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Richard H. Polsky, Ph.D.

Website author

Expert Witness for the defense

Animal Behavior Counseling Services, Inc.

Los Angeles, CA.

Q. Why did Bane go berserk?

A. Frequently during trial Ruiz argued that Knoller was not responsible for the death of Whipple because Bane unexpectedly went “berserk”. Albeit, not very technical, using this term probably was probably sufficient to get across the point.

From a more technical vantage point, one needs to ask why Bane behaved in such a vicious manner towards Whipple? It was out of his character, at least based on his past behavioral responding. Ruiz knew the technical answer to this question. Specifically, the defense team had knowledge of the technical literature in animal behavior, particularly as it pertains to aggression in dogs and how the behavior of the victim feeds into a dog’s aggressive reactivity.

Note that prior to the attack on Whipple, Bane had ample opportunity to severely attack a person but did not do so. For example, just two weeks before the incident with Whipple, ironically in the very same hallway, he charged another neighbor, Henry Putchik, who was, much like Whipple, in front of his apartment door. Putchik, unlike Whipple, in response to Bane’s threatening behavior, immediately froze. Bane lost interest and returned to Noel who was at his apartment doorway. Prior to this, there were other aggressive charges of Bane towards people; for example, US postal delivery people in front of the apartment building

Bane in an undated photo
It is likely that the change in behavior of Bane towards Whipple after he charged can only be explained in terms of the dynamics of the behavioral interchange that happened between the dog, Whipple and Knoller. There was undoubtedly heightened emotional reactivity occurring between all parties and this heightened emotional state was the impetus that led to the disinhibition of Bane’s aggressive reactivity. Prior to this, Bane’s viciousness towards people had always been inhibited. The two bites which supposedly occurred – one towards David Moser and one previous bite towards Whipple herself – were probably reflective of bite inhibition on the part of Bane.

In short, the disinhibition Bane’s aggression towards Whipple can most reasonably be explained in terms of the behavior of Knoller and Whipple. Each of their actions contributed to creating a heightened emotional state in Bane, albeit transient, which significantly impacted him making it possible for him to become sufficiently aroused to attack in a frenzy and uninhibited matter. In other words, the dog became extremely “worked up”, or in the terms of Ruiz he went “berserk”.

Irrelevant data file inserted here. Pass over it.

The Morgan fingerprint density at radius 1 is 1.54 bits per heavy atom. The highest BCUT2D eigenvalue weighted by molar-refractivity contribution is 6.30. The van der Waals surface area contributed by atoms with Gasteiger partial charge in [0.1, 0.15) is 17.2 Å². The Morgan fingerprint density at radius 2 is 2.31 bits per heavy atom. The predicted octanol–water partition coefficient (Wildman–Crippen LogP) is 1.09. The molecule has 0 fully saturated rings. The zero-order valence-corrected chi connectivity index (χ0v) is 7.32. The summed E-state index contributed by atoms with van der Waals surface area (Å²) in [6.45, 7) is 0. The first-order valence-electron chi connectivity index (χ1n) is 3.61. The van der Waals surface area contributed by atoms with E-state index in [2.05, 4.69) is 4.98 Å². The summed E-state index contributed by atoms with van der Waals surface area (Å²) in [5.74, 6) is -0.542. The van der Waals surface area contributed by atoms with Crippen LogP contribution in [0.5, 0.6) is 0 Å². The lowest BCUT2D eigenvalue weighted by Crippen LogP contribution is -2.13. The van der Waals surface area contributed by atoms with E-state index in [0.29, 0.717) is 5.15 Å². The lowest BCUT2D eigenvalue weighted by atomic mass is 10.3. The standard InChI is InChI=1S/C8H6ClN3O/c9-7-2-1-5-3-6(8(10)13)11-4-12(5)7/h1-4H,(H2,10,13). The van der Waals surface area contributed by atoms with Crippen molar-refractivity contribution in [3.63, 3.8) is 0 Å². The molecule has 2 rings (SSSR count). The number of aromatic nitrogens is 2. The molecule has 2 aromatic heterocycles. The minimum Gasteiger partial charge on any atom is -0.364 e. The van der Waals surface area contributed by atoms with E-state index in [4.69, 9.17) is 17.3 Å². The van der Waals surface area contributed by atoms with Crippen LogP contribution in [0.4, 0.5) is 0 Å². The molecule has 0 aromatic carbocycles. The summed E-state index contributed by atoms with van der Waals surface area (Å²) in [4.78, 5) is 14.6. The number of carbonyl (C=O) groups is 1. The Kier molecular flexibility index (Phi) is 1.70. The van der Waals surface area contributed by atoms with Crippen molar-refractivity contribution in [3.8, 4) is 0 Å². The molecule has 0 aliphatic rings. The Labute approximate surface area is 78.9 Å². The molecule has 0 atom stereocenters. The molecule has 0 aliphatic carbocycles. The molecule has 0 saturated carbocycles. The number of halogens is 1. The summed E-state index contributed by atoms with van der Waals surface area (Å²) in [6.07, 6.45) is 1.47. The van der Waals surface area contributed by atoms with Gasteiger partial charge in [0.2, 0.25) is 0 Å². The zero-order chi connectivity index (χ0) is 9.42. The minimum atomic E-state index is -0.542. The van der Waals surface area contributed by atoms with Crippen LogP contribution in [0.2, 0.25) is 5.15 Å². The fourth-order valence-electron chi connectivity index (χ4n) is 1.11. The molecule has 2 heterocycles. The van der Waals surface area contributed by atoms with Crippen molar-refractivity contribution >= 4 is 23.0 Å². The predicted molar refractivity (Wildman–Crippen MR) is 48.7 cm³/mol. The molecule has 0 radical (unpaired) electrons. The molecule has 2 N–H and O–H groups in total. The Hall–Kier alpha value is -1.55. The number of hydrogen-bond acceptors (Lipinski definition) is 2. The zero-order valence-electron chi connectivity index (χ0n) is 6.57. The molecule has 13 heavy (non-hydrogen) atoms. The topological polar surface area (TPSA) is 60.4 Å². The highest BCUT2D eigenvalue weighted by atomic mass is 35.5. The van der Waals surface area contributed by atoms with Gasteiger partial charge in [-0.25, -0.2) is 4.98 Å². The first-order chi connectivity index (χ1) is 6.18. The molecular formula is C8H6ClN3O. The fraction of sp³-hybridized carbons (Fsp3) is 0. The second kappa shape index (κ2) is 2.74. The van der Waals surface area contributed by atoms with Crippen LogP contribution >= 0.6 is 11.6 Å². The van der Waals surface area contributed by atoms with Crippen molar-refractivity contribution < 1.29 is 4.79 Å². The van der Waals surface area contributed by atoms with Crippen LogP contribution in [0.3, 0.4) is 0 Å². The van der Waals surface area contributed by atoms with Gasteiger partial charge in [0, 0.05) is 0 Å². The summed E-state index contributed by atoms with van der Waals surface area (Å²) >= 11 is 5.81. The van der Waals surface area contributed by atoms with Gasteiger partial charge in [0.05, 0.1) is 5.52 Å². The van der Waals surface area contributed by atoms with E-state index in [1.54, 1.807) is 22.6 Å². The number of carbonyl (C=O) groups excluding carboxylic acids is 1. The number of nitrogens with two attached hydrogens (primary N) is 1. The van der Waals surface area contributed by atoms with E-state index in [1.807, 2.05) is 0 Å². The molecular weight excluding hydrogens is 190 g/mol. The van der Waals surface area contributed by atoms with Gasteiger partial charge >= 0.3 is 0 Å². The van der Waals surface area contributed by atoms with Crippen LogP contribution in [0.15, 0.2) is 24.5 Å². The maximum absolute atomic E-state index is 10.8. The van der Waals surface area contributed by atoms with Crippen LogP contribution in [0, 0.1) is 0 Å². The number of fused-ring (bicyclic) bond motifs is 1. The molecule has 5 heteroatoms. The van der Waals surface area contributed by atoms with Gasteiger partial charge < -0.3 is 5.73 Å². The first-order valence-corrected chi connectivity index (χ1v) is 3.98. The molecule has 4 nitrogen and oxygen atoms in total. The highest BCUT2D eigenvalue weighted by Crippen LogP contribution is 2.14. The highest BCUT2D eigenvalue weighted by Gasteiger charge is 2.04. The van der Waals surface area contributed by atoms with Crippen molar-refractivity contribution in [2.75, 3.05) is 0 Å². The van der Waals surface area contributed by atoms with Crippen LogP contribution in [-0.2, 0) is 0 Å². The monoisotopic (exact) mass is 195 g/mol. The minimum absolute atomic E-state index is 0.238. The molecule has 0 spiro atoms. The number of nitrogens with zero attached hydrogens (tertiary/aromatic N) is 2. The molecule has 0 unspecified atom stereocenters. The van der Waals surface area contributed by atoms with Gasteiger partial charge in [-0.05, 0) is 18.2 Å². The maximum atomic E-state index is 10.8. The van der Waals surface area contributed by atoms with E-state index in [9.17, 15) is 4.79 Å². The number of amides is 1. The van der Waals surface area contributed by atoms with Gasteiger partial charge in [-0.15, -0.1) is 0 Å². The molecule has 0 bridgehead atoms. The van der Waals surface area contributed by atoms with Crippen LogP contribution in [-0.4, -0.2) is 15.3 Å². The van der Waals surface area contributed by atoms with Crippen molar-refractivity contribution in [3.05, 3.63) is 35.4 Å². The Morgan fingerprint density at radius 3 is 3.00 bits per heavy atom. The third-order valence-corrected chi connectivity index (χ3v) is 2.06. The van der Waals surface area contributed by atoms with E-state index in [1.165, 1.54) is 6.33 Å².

Ruiz, based on her understanding of the technical literature about dog attacks and the role victim behavior plays facilitating such attacks, Ruiz suspected that Whipple’s conduct at the time she encountered Bane was one plausible explanation of what made him go berserk. Ruiz also knew that Whipple was extremely frightened of Bane and that she did not like the dog. It is likely that Whipple acted in a defensively and possibly in a potentially provocative manner during the first few moments of her encounter with Bane. Hence, the defense probably knew that Whipple herself may have played some role in bringing on the vicious attack from Bane.

The defense team also knew that they could not ever suggest this possibility to the jury. They knew that this tactic would backfire on them, as it does in most murder cases – that is, blaming the victim. Ruiz suggested this early in trial and later came to realize that it was probably a mistake. Hence, the defense knew they needed to further avoid this at all costs. At the point when Polsky entered into detailed behavioral discussions with the defense, both Ruiz and Hotchkiss had become very sensitive to this issue and wanted to avoid any suggestion that Whipple was in any way, shape or form responsible for her own death.

Bane did not go berserk but rather reacted in a predictable fashion given his temperament, his past experience and the momentary emotional circumstances he encountered. Had both Whipple and Knoller been more emotionally collected when the incident started, it’s conceivable that Bane would have never become sufficiently aroused to attack Whipple in an uninhibited, frenzied manner. Conceivably, it can be speculated, that if Whipple froze, or acted much like Henry Putchik did when he encountered Bane in the same hallway one week prior, then Bane’s aggressive arousal would not have become sufficiently engendered. Conceivably, it can also be speculated, that if Whipple did not strike Knoller in the eye, as Knoller claims, Bane would not have attacked in such a vicious manner. The upshot of all this is that Bane did not attack because he went “berserk”. An explanation like this is far too unscientific. Rather, a better explanation needs to be couched in terms of heightened emotional reactivity in Bane, generated jointly through the actions of both Whipple and Knoller. If both were more emotionally collected when they came together, then it is possible that Diane Whipple would still be with us today.